Elena Ferrante and ‘writing against’ a male literary tradition

Women’s self-discovery process cannot be adapted to a man’s model.” [1]

Written by Stefania Frustagli

Edited by Veronica Vivi

Illustrated by Maia Abayomi 

In the early stages of her writing life, Elena Ferrante considered her female nature a hindrance to her creative expression. “For a woman who has something to say,” she asked herself, “does it really take a miracle to dissolve the margins within which nature has enclosed her and show herself in her own words to the world?” [2]. In her lecture, Ferrante discusses how much the male literary tradition has shaped, restrained women’s writing, and how she tries to overcome this. Ferrante also mentions this theme in an interview where she states, “Nobody (…) is the true name, perhaps, of any woman who writes, since she writes from within an essentially male tradition.” [3]. 

My Brilliant Friend‘s narrator, Elena Greco (Lenù to her friends), echoes Ferrante’s perception and its consequences: “No one knew better than I did what it meant to make your own head masculine so that it would be accepted by the culture of men; I had done it, I was doing it.” [4]. It is the 1970s in a tumultuous Italy: a time of terrorism, student protests, and feminist movements. Elena is a young woman, a novice writer, married with two children, when a new perspective dawns on her. The realisation comes in a raging eruption: “Spit on Hegel. Spit on the culture of men, spit on Marx, on Engels, on Lenin. (…) And on marriage, on family. (…) And on all the manifestations of patriarchal culture. And on all its institutional forms. Resist the waste of female intelligence. (…) Restore women to themselves. (…)” [5]. The character is referring to Italian writer Carla Lonzi’s feminist essay, Let’s spit on Hegel. This rupture leads to an understanding: “I worked so hard on books, but I endured them, I never actually used them, I never turned them against themselves. This is thinking against.” [5]

When reading Those Who Leave and Those Who Stay, the most historical and political book among Ferrante’s Neapolitan novels, I was hit by the same realization. I began to see the literature I studied at university, all the classics I read for pleasure, in a new light. All those books were written by men and the female characters I admired were their creations. Was their representation authentic? They portrayed women based on their own desires and understandings, but what did they really know? Although I do not believe a writer’s insight is limited to what they experience, I asked myself: how could men give justice to a woman’s truth? What is a woman’s truth? What does it mean for a woman to find her own authentic voice?

As a female literature student at the University of Milan, I never considered freeing myself from the male literary burden or spitting on the intellectuals I studied. I was shaped by male literary traditions without even realising it. I have only recently begun to realise how much I have endured and internalised what I would now name sexism; it not only shaped me, but also social dynamics I was unaware of. Over the last few years, in Italy, many women (I am particularly grateful to writer Michela Murgia [6]) have been raising awareness around such themes. Professor Daniela Brogi has recently published an essay exploring how women have been marginalised, forgotten, and ignored throughout history: “The gamble for women’s space was and remains this: to rethink and rebuild the experience and history of women by starting with their literature.” [7] In “Lo spazio delle donne”, Brogi observes that female writers tend to draw attention not just to themselves individually, but to the collective for the sake of “love of the world”, as Hannah Arendt would say. [9] A similar pattern is recognised by Hélène Cixous: “[woman’s] libido is cosmic, just as her unconsciousness is worldwide: her writing also can only go on and on, without even inscribing or distinguishing contours.” [9]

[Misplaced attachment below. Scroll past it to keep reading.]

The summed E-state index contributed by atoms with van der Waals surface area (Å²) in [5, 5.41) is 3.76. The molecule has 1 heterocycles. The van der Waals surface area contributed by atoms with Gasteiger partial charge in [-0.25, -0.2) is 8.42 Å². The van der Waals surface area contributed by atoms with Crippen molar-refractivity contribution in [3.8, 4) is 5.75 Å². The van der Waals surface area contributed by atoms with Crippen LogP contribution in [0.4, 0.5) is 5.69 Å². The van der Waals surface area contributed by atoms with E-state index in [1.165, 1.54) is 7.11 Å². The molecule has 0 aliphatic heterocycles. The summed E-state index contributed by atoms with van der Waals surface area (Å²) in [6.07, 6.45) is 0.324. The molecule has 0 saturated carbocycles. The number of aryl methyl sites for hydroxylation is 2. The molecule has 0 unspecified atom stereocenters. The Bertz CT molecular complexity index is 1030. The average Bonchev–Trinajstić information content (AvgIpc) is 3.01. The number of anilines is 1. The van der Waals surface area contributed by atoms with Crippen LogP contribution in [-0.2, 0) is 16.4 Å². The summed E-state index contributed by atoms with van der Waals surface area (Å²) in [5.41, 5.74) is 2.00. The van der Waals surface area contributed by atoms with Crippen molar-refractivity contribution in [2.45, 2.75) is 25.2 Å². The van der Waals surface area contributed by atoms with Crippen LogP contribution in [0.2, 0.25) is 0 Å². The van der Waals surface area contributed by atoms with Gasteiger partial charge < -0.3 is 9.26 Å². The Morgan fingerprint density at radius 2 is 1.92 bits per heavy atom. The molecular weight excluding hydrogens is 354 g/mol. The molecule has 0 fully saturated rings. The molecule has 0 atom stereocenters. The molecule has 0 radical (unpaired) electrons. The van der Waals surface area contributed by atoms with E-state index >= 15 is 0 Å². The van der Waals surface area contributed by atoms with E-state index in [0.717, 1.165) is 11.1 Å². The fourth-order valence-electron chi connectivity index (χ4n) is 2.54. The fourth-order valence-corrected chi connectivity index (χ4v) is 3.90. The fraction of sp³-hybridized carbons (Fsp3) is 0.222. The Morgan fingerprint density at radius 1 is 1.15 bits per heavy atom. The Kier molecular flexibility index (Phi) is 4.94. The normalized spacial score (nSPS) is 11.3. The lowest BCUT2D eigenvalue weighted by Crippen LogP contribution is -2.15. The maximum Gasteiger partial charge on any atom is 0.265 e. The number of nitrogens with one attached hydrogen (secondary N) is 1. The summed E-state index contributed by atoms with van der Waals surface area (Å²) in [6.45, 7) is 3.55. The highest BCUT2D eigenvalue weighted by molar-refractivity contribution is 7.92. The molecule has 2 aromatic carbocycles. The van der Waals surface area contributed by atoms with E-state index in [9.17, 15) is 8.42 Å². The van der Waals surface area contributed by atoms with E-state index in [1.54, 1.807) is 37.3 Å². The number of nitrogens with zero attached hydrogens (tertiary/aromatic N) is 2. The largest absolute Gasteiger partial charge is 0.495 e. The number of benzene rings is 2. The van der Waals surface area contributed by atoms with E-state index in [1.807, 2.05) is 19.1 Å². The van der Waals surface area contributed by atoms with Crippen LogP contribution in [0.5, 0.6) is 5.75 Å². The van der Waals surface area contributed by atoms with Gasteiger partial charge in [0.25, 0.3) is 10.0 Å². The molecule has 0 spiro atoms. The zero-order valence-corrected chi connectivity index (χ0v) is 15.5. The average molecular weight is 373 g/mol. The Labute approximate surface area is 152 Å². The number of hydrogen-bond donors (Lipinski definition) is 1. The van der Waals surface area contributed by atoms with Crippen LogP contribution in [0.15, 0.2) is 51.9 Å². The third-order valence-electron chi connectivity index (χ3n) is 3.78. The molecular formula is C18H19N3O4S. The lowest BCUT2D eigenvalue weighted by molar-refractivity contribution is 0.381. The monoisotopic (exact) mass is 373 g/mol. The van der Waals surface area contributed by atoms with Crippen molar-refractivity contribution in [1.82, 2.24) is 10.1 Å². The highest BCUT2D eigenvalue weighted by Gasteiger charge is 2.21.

Brogi further notes how our female “ancestors” share a common trait: a sense of belonging and solidarity, aimed at their emancipation. However, this is not enough. As writers reinvent the world, female writers must also reinvent themselves. In Ferrante’s tetralogy, Lenù’s novel, featuring a sex scene between a young girl and an adult man, creates scandal. A character’s acquaintance approaches her: “I read your book (…), how brave you were to write (…) the things you do on the beach.” Lenù replies that it’s not her but the character. “Yes, but you wrote them really well, Lenù, just the way it happens, with the same filthiness. They are secrets that you know only if you are a woman.” [10] While it was an individual episode, it also seemed a common experience to all women. In the “filthiness” of the story, the interlocutor recognises her own experience of filthiness. [11] A similar comment comes from the other brilliant friend. “Dirty stuff ended up in there,” Lila says, “stuff that men don’t want to hear and women know but are afraid to say.” [12] The feeling of filthiness appears like a shared destiny: a resigned acceptance of a passive role; a sense of shame; an acknowledgement of something inevitable; the acceptance of sexual interaction driven by men’s pleasure – violence. These are intimate aspects that a man cannot access and, perhaps, does not want to.